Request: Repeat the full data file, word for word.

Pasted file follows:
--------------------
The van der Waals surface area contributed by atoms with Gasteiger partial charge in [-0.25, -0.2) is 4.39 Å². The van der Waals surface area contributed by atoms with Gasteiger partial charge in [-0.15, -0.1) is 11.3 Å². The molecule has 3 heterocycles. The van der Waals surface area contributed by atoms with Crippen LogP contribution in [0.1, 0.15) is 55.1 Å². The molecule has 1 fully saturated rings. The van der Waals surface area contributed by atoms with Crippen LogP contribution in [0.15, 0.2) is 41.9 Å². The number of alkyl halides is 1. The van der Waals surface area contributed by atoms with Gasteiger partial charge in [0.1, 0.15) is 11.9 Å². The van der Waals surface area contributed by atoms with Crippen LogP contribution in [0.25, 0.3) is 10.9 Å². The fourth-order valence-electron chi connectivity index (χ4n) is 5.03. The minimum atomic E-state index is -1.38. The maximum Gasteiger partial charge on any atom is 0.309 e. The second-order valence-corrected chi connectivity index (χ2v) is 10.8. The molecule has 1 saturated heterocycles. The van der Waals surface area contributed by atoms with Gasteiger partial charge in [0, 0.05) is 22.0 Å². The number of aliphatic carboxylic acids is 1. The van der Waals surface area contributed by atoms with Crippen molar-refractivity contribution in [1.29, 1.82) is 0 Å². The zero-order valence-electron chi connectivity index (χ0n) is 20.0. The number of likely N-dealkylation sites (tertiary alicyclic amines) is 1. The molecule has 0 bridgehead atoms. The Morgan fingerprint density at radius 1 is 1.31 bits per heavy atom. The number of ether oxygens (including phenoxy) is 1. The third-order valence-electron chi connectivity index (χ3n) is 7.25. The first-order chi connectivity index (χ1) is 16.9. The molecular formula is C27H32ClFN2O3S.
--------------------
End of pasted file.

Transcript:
The van der Waals surface area contributed by atoms with Gasteiger partial charge in [-0.25, -0.2) is 4.39 Å². The van der Waals surface area contributed by atoms with Gasteiger partial charge in [-0.15, -0.1) is 11.3 Å². The molecule has 3 heterocycles. The van der Waals surface area contributed by atoms with Crippen LogP contribution in [0.1, 0.15) is 55.1 Å². The molecule has 1 fully saturated rings. The van der Waals surface area contributed by atoms with Crippen LogP contribution in [0.15, 0.2) is 41.9 Å². The number of alkyl halides is 1. The van der Waals surface area contributed by atoms with Gasteiger partial charge in [0.1, 0.15) is 11.9 Å². The van der Waals surface area contributed by atoms with Crippen LogP contribution in [0.25, 0.3) is 10.9 Å². The fourth-order valence-electron chi connectivity index (χ4n) is 5.03. The minimum atomic E-state index is -1.38. The maximum Gasteiger partial charge on any atom is 0.309 e. The second-order valence-corrected chi connectivity index (χ2v) is 10.8. The molecule has 1 saturated heterocycles. The van der Waals surface area contributed by atoms with Gasteiger partial charge in [0, 0.05) is 22.0 Å². The number of aliphatic carboxylic acids is 1. The van der Waals surface area contributed by atoms with Crippen molar-refractivity contribution in [1.29, 1.82) is 0 Å². The zero-order valence-electron chi connectivity index (χ0n) is 20.0. The number of likely N-dealkylation sites (tertiary alicyclic amines) is 1. The molecule has 0 bridgehead atoms. The Morgan fingerprint density at radius 1 is 1.31 bits per heavy atom. The number of ether oxygens (including phenoxy) is 1. The third-order valence-electron chi connectivity index (χ3n) is 7.25. The first-order chi connectivity index (χ1) is 16.9. The molecular formula is C27H32ClFN2O3S.